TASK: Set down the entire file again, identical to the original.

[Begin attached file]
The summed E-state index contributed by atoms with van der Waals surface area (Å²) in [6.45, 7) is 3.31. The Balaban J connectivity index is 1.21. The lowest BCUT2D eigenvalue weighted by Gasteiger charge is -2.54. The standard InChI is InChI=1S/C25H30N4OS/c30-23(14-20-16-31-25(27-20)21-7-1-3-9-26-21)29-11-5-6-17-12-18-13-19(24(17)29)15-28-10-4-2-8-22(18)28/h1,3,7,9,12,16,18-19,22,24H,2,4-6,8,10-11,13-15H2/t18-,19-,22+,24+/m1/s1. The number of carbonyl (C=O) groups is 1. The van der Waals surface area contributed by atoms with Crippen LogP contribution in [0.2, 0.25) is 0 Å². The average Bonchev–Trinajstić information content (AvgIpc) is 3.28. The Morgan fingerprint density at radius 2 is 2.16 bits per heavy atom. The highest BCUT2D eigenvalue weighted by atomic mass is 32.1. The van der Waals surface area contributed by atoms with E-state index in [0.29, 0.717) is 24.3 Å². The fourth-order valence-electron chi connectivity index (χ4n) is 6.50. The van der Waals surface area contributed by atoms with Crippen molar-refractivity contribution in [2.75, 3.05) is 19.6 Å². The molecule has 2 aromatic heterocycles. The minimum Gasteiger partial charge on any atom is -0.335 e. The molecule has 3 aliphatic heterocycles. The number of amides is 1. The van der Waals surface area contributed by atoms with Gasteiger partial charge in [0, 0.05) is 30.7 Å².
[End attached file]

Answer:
The summed E-state index contributed by atoms with van der Waals surface area (Å²) in [6.45, 7) is 3.31. The Balaban J connectivity index is 1.21. The lowest BCUT2D eigenvalue weighted by Gasteiger charge is -2.54. The standard InChI is InChI=1S/C25H30N4OS/c30-23(14-20-16-31-25(27-20)21-7-1-3-9-26-21)29-11-5-6-17-12-18-13-19(24(17)29)15-28-10-4-2-8-22(18)28/h1,3,7,9,12,16,18-19,22,24H,2,4-6,8,10-11,13-15H2/t18-,19-,22+,24+/m1/s1. The number of carbonyl (C=O) groups is 1. The van der Waals surface area contributed by atoms with Crippen LogP contribution in [0.2, 0.25) is 0 Å². The average Bonchev–Trinajstić information content (AvgIpc) is 3.28. The Morgan fingerprint density at radius 2 is 2.16 bits per heavy atom. The highest BCUT2D eigenvalue weighted by atomic mass is 32.1. The van der Waals surface area contributed by atoms with E-state index in [0.29, 0.717) is 24.3 Å². The fourth-order valence-electron chi connectivity index (χ4n) is 6.50. The van der Waals surface area contributed by atoms with Crippen molar-refractivity contribution in [2.75, 3.05) is 19.6 Å². The molecule has 2 aromatic heterocycles. The minimum Gasteiger partial charge on any atom is -0.335 e. The molecule has 3 aliphatic heterocycles. The number of amides is 1. The van der Waals surface area contributed by atoms with Gasteiger partial charge in [0, 0.05) is 30.7 Å².